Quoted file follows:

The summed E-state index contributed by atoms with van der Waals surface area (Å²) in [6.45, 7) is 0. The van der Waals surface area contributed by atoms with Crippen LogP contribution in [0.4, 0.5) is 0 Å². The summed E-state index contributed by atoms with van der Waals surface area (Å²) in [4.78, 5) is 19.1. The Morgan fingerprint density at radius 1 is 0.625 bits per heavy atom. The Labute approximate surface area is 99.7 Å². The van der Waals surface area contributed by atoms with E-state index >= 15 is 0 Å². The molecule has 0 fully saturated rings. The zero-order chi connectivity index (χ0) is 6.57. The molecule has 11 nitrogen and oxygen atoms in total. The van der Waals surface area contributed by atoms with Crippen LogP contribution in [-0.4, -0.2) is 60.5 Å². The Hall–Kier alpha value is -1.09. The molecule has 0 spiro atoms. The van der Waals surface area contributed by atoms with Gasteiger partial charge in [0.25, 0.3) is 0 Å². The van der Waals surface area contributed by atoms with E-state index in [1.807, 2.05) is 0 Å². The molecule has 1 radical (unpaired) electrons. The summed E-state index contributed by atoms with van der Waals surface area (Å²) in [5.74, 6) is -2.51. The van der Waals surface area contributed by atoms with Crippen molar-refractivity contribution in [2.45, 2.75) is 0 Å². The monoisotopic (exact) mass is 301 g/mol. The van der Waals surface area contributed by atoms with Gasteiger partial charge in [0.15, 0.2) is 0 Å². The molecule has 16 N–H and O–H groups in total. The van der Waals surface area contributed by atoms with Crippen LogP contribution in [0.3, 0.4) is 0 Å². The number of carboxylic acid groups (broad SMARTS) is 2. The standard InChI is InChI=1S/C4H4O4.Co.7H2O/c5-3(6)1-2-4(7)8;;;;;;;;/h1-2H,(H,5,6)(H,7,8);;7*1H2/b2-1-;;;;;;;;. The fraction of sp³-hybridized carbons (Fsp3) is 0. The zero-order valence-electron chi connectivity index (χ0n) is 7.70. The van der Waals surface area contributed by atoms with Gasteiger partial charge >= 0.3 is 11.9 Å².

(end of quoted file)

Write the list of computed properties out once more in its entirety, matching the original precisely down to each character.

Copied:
The summed E-state index contributed by atoms with van der Waals surface area (Å²) in [6.45, 7) is 0. The van der Waals surface area contributed by atoms with Crippen LogP contribution in [0.4, 0.5) is 0 Å². The summed E-state index contributed by atoms with van der Waals surface area (Å²) in [4.78, 5) is 19.1. The Morgan fingerprint density at radius 1 is 0.625 bits per heavy atom. The Labute approximate surface area is 99.7 Å². The van der Waals surface area contributed by atoms with E-state index >= 15 is 0 Å². The molecule has 0 fully saturated rings. The zero-order chi connectivity index (χ0) is 6.57. The molecule has 11 nitrogen and oxygen atoms in total. The van der Waals surface area contributed by atoms with Crippen LogP contribution in [-0.4, -0.2) is 60.5 Å². The Hall–Kier alpha value is -1.09. The molecule has 0 spiro atoms. The van der Waals surface area contributed by atoms with Gasteiger partial charge in [0.25, 0.3) is 0 Å². The van der Waals surface area contributed by atoms with E-state index in [1.807, 2.05) is 0 Å². The molecule has 1 radical (unpaired) electrons. The summed E-state index contributed by atoms with van der Waals surface area (Å²) in [5.74, 6) is -2.51. The van der Waals surface area contributed by atoms with Crippen molar-refractivity contribution in [2.45, 2.75) is 0 Å². The monoisotopic (exact) mass is 301 g/mol. The van der Waals surface area contributed by atoms with Gasteiger partial charge in [0.15, 0.2) is 0 Å². The molecule has 16 N–H and O–H groups in total. The van der Waals surface area contributed by atoms with Crippen LogP contribution in [0.3, 0.4) is 0 Å². The number of carboxylic acid groups (broad SMARTS) is 2. The standard InChI is InChI=1S/C4H4O4.Co.7H2O/c5-3(6)1-2-4(7)8;;;;;;;;/h1-2H,(H,5,6)(H,7,8);;7*1H2/b2-1-;;;;;;;;. The fraction of sp³-hybridized carbons (Fsp3) is 0. The zero-order valence-electron chi connectivity index (χ0n) is 7.70. The van der Waals surface area contributed by atoms with Gasteiger partial charge >= 0.3 is 11.9 Å².